- The Washington Times - Wednesday, October 18, 2006


• Agnes of God — Keegan Theatre. A contemporary murder mystery set within the confines of a convent, where a devout nun is accused of infanticide. Opens tonight at the Church Street Theater. 703/892-0202.

• Jon Spelman’s Frankenstein — Round House Theatre Silver Spring. The classic horror story told from the viewpoint of Dr. Frankenstein’s creature. Opens tonight. 240/644-1100.

• Never the Sinner — Actors’ Theatre of Washington. Nathan Leopold and Richard Loeb, two teenagers from Chicago, plan the perfect murder and almost get away with it. Opens tonight at the Source Theatre. 800/494-8497.

• Spring Forward/Fall Back — Theater J. The story of successive generations of fathers and sons and their continuing conflicts over music. Opens tonight. 800/494-8497.


• Cabaret — Arena Stage Fichandler Theatre — *1/2. Arena Stage’s lugubrious production of John Kander and Fred Ebb’s 1966 musical — set in a debauched nightclub in pre-World War II Berlin — takes an already politically charged musical and lards it over with contemporary references to anti-Semitism, homophobia, Abu Ghraib and Guantanamo Bay, and the erosion of American civil liberties after September 11. The dark dazzle of the musical nearly collapses from the strain. Much of its sophistication is lost, and the wicked decadence of the piece all of a sudden seems squalid in the context of director Molly Smith’s vision of “Cabaret” as a morality play and battleground for human rights. Through Oct. 29. 202/488-3300. — Jayne Blanchard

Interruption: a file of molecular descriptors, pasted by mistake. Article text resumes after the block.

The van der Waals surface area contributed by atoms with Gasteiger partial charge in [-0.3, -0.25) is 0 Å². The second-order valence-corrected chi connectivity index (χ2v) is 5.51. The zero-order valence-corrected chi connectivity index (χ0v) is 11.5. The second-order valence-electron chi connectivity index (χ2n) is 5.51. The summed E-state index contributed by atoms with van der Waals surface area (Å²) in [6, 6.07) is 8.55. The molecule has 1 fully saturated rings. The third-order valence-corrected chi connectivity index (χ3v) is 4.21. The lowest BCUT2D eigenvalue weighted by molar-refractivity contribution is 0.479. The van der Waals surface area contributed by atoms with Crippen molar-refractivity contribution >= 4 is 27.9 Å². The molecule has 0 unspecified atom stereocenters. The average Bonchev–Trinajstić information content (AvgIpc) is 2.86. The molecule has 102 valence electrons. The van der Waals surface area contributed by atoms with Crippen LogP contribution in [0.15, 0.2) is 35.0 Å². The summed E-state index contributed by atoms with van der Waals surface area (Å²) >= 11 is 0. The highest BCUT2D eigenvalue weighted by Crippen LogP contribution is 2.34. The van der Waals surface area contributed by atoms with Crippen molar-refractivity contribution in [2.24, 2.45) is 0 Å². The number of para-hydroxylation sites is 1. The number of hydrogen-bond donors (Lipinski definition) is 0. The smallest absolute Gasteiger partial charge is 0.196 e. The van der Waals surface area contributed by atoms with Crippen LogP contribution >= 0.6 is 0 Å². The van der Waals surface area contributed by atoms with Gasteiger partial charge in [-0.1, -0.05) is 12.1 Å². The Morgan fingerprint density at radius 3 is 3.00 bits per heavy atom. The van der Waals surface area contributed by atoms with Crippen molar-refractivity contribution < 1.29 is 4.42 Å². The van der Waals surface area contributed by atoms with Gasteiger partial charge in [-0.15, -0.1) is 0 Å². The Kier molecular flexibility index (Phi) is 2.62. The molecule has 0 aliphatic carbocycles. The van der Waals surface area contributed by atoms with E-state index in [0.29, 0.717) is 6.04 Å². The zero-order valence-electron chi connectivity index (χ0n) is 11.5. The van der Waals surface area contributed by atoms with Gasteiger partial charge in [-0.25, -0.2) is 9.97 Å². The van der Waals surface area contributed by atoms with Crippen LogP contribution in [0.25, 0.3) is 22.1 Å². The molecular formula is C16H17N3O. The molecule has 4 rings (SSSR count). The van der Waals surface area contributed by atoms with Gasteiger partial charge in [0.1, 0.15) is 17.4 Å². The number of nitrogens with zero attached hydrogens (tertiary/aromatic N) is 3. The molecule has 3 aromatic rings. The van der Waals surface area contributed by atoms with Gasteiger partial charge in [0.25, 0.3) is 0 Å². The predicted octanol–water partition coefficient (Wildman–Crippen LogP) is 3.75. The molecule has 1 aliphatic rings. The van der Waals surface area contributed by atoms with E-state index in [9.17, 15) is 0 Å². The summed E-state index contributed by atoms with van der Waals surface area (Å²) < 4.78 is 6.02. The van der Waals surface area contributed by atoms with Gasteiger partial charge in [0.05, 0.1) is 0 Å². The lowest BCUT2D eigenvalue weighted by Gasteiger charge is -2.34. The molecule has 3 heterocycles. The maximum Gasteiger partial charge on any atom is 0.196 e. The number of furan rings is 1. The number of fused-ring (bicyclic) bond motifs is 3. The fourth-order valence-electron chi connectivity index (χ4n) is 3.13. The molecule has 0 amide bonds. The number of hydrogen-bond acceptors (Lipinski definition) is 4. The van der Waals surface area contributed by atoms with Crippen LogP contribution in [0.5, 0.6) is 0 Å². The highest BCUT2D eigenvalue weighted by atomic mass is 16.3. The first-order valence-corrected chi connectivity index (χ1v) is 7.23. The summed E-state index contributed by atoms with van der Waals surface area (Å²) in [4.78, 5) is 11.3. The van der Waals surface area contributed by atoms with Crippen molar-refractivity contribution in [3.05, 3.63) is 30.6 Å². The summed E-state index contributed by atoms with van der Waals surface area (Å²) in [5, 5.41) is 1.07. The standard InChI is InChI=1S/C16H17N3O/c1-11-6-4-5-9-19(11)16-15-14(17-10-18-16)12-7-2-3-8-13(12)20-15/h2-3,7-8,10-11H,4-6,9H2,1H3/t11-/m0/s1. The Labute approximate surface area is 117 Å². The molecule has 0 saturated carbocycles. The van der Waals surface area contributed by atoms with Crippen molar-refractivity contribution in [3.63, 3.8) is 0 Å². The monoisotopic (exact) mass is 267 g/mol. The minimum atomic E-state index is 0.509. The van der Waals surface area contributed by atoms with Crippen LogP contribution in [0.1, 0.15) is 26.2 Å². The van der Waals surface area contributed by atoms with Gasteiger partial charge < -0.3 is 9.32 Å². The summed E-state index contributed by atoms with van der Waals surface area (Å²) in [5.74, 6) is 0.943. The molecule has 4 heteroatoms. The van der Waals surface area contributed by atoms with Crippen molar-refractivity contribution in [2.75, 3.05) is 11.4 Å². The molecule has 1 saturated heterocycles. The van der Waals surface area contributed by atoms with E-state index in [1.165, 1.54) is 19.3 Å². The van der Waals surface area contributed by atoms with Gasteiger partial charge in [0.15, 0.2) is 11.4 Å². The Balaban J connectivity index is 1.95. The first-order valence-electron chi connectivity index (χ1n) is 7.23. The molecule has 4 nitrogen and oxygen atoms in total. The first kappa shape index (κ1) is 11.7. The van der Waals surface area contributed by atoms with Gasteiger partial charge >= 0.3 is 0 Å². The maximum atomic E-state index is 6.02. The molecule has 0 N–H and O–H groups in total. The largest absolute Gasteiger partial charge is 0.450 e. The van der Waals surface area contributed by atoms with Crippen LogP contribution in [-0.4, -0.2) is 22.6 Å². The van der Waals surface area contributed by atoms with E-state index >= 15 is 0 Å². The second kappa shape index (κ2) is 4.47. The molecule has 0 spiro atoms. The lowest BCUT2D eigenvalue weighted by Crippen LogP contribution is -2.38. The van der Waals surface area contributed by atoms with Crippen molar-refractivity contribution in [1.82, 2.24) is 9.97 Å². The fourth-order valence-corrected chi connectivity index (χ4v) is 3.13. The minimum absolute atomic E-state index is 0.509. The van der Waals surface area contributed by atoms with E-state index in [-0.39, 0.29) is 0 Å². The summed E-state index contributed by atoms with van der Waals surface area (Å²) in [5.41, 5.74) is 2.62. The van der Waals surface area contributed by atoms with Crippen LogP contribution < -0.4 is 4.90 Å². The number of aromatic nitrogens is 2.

• An Enemy of the People — Shakespeare Theatre Company — ***. Olney Theatre presented “Enemy” during the summer in a production that captured the fierce diatribe energy of Henrik Ibsen?s play, a staged political pamphlet exploring the venality of small towners who discover that the “healing” waters of their money-making public baths are toxic. The Shakespeare Theatre’s translation is leaner and more honed and cruelly funnier than the summer’s version. The speechifying has been edited; the problematic handling of the female characters has been resolved and the optimism of the ending has been excised. The pared-down quality extends to the performances, which are consistently high and trimmed of excess. Through Sunday. 202/547-1122. Jayne Blanchard